what to do with DNR

  1. Most of the pt's where I work are not their own guardians. When someone is made DNR that cannot make that decision for themselves What part of the decision is for the medical personel involved to make and what part is for the guardian to decide concerning the medical care of the pt? I always thought when we were providing comfort care that we were to do everything possible to keep pt comfortable. For example would it be right to withhold insulin from a severe IDDM pt just because they are DNR? And if you dont agree with what is being done or not being done should you should you do something about it. Please let me know what you think I am really struggling with this?
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  2. 30 Comments

  3. by   cactus wren
    DNR...Do Not Resicitate(sp?)


    not Do Not treat........


    Look at what is on chart...what does it say?? No IV`s? no meds?. No tubes?? Many are actually getting more inclusive, and are actually helpful....
  4. by   RNonsense
    whoa...is there a story that goes with this?? I don't know what state you are from...but it's my understanding DNR simply means no CPR. We have different levels here in Canada called "Degree of Interventions" outside acute care, none that I know of would include witholding insulin...
  5. by   Sally_ICURN
    DNR mean Do Not Resuscitate. If the patient codes, don't do cpr, don't shock, don't give epi, atrophine, etc., don't intubate (no BLS, ACLS).

    In no way does it mean don't give insulin. Docs need to write orders for exactly what treaments they want.
    Last edit by Sally_ICURN on Feb 22, '03
  6. by   angelbear
    Pt is still getting most meds but had what I consider a very important prn med DC'd at guardians request. I am concerned because i feel this prn was needed to provide comfort and without it I feel I am being forced to watch pt suffer unnecessarily. We can still call MD for an order for it but this wastes precious time. And we are not given specific perameters to follow concerning when to call MD. This happened to me I was told to holdoff on calling by one supervisor but when it happened and I hesitated I was reprimanded for waiting. I am so confused
  7. by   Sally_ICURN
    Originally posted by angelbear
    Pt is still getting most meds but had what I consider a very important prn med DC'd at guardians request. I am concerned because i feel this prn was needed to provide comfort and without it I feel I am being forced to watch pt suffer unnecessarily.
    If it was an opiod or a sedative, I would try to find out the motive for wanting it d/c'd. I find that a lot of times family members feel that if a certain drug is stopped then their loved one's breathing will get better or they will wake up to spend the last moments alert. Unfortunately, I have found that some believe that the opiod perscribed for comfort actually hastens death. It's so sad and so important to prepare them for exactly what to expect to see when one is dying and then help them realize that the comfort of the patient is obtained through these drugs. Unless of course, the patients directive says otherwise, which in this case doesnt seem to be the case.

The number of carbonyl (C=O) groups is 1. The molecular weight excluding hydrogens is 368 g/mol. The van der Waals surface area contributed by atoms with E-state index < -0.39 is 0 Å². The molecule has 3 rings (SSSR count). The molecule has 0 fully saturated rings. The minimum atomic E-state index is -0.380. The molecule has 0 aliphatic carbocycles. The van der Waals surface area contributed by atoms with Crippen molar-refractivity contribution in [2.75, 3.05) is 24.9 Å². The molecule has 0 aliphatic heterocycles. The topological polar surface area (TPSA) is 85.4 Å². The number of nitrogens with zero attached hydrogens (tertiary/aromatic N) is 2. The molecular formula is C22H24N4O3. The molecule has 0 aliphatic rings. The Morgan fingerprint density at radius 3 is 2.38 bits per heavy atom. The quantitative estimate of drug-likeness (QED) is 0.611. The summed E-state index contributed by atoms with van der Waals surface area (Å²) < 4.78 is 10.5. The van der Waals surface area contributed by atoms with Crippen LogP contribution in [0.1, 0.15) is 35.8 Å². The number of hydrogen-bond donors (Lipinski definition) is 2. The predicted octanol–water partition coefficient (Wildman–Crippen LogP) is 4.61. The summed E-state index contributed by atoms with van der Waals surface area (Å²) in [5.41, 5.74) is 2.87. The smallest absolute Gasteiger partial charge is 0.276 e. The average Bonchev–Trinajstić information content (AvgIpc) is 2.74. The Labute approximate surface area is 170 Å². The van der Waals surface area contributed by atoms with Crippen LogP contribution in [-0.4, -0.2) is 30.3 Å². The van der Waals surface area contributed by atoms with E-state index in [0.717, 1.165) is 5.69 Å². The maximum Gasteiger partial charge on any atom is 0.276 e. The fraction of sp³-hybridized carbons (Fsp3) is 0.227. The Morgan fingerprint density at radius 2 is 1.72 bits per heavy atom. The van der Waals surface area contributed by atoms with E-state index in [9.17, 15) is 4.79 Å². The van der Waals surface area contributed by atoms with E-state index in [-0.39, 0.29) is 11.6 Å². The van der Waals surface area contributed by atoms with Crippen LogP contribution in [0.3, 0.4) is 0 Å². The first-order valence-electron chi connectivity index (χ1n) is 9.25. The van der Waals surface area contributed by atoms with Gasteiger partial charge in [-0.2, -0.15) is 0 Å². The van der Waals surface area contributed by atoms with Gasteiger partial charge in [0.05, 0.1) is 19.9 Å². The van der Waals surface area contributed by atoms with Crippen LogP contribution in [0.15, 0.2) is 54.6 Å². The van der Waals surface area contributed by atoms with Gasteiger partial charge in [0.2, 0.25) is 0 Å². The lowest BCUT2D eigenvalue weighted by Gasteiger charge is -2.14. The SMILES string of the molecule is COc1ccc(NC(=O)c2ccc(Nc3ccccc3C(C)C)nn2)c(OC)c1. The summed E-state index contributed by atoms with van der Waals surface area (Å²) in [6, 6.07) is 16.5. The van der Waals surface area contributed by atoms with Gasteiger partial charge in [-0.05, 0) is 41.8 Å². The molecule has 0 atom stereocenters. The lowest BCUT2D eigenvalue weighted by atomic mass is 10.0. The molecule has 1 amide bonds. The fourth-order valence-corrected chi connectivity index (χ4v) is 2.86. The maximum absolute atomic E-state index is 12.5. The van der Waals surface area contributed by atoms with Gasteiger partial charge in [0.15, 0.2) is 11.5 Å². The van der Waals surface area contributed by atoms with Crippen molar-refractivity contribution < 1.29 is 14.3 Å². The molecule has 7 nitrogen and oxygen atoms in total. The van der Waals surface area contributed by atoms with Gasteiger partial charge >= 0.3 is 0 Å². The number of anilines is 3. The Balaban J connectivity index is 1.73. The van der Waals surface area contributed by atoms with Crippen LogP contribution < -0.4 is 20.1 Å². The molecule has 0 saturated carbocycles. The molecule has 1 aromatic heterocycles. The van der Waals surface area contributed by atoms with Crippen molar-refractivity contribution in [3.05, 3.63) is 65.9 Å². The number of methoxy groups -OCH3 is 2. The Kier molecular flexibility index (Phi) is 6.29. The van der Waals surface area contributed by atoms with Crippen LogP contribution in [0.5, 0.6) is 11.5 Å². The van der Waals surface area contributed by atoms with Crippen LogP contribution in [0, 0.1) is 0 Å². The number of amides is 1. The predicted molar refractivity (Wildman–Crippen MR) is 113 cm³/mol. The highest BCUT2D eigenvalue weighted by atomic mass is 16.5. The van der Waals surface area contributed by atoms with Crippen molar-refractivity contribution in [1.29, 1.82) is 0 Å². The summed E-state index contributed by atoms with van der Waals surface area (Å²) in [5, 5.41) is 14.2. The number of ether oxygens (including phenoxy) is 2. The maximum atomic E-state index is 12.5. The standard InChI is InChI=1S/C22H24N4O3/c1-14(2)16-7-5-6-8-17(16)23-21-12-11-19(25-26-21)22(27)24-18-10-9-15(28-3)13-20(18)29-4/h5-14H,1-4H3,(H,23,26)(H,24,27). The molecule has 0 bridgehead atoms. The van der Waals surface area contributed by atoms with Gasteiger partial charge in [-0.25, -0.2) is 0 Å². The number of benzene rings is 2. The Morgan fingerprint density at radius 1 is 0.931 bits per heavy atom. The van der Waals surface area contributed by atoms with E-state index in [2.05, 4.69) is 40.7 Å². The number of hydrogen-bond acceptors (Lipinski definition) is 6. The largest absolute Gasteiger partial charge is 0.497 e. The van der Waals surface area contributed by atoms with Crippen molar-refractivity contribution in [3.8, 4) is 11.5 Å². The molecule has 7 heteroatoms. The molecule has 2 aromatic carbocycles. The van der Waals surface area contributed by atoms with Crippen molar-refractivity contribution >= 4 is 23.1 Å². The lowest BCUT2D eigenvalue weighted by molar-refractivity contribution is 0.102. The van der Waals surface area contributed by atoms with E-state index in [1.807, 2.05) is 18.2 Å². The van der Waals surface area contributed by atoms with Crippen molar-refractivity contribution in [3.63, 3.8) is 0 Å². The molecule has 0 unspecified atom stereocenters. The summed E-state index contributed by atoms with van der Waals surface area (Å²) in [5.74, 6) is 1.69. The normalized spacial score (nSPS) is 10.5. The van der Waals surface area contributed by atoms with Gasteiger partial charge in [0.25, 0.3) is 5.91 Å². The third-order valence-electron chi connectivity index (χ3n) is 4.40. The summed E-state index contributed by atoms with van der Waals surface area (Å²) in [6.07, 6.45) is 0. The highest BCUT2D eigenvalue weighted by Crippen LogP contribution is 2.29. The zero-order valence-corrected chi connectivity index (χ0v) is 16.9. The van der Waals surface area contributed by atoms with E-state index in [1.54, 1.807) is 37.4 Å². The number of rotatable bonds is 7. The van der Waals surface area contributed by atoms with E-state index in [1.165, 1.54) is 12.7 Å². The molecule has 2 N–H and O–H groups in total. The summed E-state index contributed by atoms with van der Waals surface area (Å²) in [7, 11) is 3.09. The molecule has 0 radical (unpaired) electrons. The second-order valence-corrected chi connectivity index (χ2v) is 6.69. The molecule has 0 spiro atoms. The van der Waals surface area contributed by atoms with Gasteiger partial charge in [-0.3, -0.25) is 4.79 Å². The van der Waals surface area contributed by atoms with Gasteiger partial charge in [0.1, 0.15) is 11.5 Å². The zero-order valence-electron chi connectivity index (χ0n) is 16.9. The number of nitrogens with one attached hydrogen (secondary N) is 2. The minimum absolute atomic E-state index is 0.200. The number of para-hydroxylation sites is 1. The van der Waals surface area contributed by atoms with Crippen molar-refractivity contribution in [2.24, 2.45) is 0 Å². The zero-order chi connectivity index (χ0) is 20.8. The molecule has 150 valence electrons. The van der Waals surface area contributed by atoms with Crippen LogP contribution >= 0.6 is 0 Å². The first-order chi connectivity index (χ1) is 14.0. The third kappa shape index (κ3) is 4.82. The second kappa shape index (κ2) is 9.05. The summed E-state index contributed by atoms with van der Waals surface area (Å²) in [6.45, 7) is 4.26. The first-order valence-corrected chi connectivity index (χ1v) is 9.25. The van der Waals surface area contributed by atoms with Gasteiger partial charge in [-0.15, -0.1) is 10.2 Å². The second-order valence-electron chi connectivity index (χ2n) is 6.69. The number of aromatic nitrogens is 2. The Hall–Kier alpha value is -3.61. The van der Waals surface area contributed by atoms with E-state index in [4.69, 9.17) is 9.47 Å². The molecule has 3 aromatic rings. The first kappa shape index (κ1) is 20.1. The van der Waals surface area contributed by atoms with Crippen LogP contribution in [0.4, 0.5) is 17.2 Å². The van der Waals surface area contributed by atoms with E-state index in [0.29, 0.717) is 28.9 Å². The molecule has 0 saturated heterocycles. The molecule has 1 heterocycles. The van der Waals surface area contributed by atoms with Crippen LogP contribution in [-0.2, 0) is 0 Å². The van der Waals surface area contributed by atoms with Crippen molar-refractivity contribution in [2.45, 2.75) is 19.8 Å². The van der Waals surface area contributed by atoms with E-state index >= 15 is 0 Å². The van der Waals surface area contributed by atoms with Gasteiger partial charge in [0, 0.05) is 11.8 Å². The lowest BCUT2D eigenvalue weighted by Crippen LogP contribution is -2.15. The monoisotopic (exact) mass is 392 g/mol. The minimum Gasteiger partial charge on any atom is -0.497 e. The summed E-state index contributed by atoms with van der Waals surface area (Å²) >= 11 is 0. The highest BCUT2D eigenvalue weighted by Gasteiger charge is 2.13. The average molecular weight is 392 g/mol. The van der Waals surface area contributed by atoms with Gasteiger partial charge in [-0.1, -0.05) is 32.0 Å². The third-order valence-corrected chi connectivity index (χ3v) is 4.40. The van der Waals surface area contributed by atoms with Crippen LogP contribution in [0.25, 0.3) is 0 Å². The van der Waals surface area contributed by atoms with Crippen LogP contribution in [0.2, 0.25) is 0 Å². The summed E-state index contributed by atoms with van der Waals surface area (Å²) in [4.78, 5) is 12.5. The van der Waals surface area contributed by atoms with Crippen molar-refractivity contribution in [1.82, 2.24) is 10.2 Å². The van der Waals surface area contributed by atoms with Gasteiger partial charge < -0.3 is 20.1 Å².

8. by   nurseBe
    As far as I am aware, DNR does not mean not to treat. On our unit we have some specifics, but I have never heard of withholing insulin.There is a specific form for ACLS meds, compressions, intubation, assisted ventilations and defribillation, The doc fills out this form. Mostly we do all other interventions unless otherwise specificed. If a pt. is already comatose of course we don't give the PO meds ordered but the doc would be aware. What always amazes me is some of the choices like yes for intubation and no for ACLS meds!
  9. by   nurseBe
    Also DNR does not mean comfort care! Comfort care is usually specified.
  10. by   angelbear
    Can I tell the med without violating cofidentiality.
  11. by   RNonsense
    of course
  12. by   angelbear
    diastat for seizures
  13. by   RNonsense
    ok...valium essentially...it was prn, right? Do you know why the family/whomever wanted it d/c'd? Was your pt. still having seizures? You have every right to act as an advocate for pt's in your care...
  14. by   Sally_ICURN
    Originally posted by RNonsense
    You have every right to act as an advocate for pt's in your care...
    Not only a right, an obligation.

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